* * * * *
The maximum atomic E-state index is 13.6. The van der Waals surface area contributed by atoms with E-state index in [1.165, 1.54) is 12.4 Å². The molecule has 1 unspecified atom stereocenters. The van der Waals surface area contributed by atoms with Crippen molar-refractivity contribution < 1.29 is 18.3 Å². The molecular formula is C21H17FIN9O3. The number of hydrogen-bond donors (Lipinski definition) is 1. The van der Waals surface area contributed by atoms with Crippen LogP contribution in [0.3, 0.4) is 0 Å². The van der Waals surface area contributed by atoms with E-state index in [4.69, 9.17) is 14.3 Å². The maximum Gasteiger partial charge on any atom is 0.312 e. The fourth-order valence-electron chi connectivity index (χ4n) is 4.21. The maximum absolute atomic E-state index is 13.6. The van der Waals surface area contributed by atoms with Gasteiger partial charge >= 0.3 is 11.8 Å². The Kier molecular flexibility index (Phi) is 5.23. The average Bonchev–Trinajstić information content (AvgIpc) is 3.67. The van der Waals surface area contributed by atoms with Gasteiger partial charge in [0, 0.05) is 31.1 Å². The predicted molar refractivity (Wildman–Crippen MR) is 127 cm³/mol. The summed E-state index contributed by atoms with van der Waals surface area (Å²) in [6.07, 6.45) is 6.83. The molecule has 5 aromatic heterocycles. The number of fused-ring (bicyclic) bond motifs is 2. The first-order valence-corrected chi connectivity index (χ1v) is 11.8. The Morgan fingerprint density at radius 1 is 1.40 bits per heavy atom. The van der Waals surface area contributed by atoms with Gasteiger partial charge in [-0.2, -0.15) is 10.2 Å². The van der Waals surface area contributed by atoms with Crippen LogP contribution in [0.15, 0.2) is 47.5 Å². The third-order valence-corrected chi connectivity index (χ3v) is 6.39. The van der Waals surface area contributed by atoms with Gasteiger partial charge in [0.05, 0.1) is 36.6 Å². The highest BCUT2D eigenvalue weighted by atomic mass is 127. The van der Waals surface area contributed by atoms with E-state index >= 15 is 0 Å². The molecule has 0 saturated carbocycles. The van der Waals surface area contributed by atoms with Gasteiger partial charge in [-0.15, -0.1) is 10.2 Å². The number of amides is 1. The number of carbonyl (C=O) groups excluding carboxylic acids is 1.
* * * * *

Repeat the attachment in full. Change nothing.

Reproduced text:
The maximum atomic E-state index is 13.6. The van der Waals surface area contributed by atoms with E-state index in [1.165, 1.54) is 12.4 Å². The molecule has 1 unspecified atom stereocenters. The van der Waals surface area contributed by atoms with Crippen molar-refractivity contribution < 1.29 is 18.3 Å². The molecular formula is C21H17FIN9O3. The number of hydrogen-bond donors (Lipinski definition) is 1. The van der Waals surface area contributed by atoms with Crippen LogP contribution in [0.3, 0.4) is 0 Å². The van der Waals surface area contributed by atoms with E-state index in [4.69, 9.17) is 14.3 Å². The maximum Gasteiger partial charge on any atom is 0.312 e. The fourth-order valence-electron chi connectivity index (χ4n) is 4.21. The maximum absolute atomic E-state index is 13.6. The van der Waals surface area contributed by atoms with Gasteiger partial charge >= 0.3 is 11.8 Å². The Kier molecular flexibility index (Phi) is 5.23. The average Bonchev–Trinajstić information content (AvgIpc) is 3.67. The van der Waals surface area contributed by atoms with Gasteiger partial charge in [0, 0.05) is 31.1 Å². The predicted molar refractivity (Wildman–Crippen MR) is 127 cm³/mol. The summed E-state index contributed by atoms with van der Waals surface area (Å²) in [6.07, 6.45) is 6.83. The molecule has 5 aromatic heterocycles. The number of fused-ring (bicyclic) bond motifs is 2. The first-order valence-corrected chi connectivity index (χ1v) is 11.8. The Morgan fingerprint density at radius 1 is 1.40 bits per heavy atom. The van der Waals surface area contributed by atoms with Gasteiger partial charge in [-0.2, -0.15) is 10.2 Å². The van der Waals surface area contributed by atoms with Crippen LogP contribution in [0.15, 0.2) is 47.5 Å². The third-order valence-corrected chi connectivity index (χ3v) is 6.39. The van der Waals surface area contributed by atoms with Gasteiger partial charge in [0.05, 0.1) is 36.6 Å². The highest BCUT2D eigenvalue weighted by atomic mass is 127. The van der Waals surface area contributed by atoms with E-state index >= 15 is 0 Å². The molecule has 0 saturated carbocycles. The van der Waals surface area contributed by atoms with Gasteiger partial charge in [-0.15, -0.1) is 10.2 Å². The number of amides is 1. The number of carbonyl (C=O) groups excluding carboxylic acids is 1.